Offer a comment on the state of poetry in the United Kingdom today

 

JB:  There is an awful lot of poetry about today.  A lot of performance poetry is agenda-driven and a lot of innovative poetry is so obscure as to be unfathomable.  Having said that I think the real middle ground of poetry is still strong and the small magazines are as usual being left to carry the flag.  

 

I believe that the funding culture that permeates the arts is not good as organisations are forced to compete against each other.  However I am not sure what the answer is apart from more commercial sponsorship and advertising.   Some of my events are supported by commercial sponsorship and others by ticket sales, some by the generosity of venues and audience, some have no financial support at all.

 

The major influence on poetry is the internet and changing publication methods.   One of the major problems is that quality assessment applied by editors who have committed time and money to producing a printed magazine and who have to please their customers is not always there on line.  There are some very good quality magazines on the internet, but equally anyone can set up and apply their own standard, or none, and although few, other than the people published on the site, will ever read it, there is no loss to the editor and they can carry on producing their webzine for as long as they want to pay the small costs involved.    I think this egalitarian approach is interesting, but it makes the quantity of poetry available immense and the quality is so mixed that you have to read a mountain of uninspiring poetry before you reach anything worthwhile.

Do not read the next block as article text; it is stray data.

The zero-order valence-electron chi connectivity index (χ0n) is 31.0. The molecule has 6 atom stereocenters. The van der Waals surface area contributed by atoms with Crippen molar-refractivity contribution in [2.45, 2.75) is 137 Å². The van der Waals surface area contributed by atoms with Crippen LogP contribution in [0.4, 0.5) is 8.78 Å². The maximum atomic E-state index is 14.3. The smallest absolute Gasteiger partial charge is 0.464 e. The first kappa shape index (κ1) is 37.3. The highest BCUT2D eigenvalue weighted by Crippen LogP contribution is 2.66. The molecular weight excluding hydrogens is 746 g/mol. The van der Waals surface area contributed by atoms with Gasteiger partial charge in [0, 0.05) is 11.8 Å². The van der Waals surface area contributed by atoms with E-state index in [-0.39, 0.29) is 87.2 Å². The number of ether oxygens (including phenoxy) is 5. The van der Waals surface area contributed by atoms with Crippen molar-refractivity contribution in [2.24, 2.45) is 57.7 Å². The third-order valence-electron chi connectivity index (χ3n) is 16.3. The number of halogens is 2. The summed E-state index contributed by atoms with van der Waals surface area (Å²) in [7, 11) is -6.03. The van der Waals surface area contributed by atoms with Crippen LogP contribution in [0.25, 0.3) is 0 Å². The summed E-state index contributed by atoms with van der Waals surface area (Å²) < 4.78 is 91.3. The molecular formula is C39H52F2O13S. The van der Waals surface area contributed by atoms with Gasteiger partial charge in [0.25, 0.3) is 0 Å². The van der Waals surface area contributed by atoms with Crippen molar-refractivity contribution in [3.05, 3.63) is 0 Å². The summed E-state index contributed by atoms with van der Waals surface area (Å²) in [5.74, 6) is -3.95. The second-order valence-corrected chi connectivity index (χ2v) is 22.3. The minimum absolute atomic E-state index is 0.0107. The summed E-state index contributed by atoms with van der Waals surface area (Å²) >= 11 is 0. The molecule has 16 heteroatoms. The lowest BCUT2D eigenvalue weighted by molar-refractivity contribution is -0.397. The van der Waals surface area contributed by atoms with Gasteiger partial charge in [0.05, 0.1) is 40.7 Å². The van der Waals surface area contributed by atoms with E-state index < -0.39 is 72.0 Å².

From an insider’s point of view, predict how British poetry will change over the next fifty years.

 

More from my own point of view rather than as any sort of establishment figure, because I have always been someone who went my own way.  But I think we will see the return of prescriptive formulaic poetry and perhaps more integration of older traditional forms and those which are from other cultures.   

 

Personally I enjoyed the intertextuality of post modernism, but I think it is already turning into something else and the fusion we are seeing in music will break down the barriers.  Fifty years ago we saw the publication of Howl, and we can see the effect that had.  Over the next 50 years things will change but they will also remain the same.  I am just waiting for the next Howl, perhaps it will be an artwork which uses text as one of its mediums, perhaps it will be a musical style.  Maybe it will be a poem being written right now in someone's bedroom. 

  

Is there anything I ought to, but have not asked you?

  

JB:   The same problems of copyright that effect music today will effect poets and writers in the very near future and long term may make affect the value of publication.   The collection which so many aspire to may eventually have little meaning and the downloaded e-book or small pamphlet may be produced for specific events, festivals or readings. In that sort of economy the thing of value will be the reading or performance and not the printed word. SLQ

 

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Nnorom Azuonye is the author of The Bridge Selection: Poems for the Road. He is the Founder/Administrator of Sentinel Poetry Movement and is editor, Sentinel Literary Quarterly and Nollywood Focus magazines.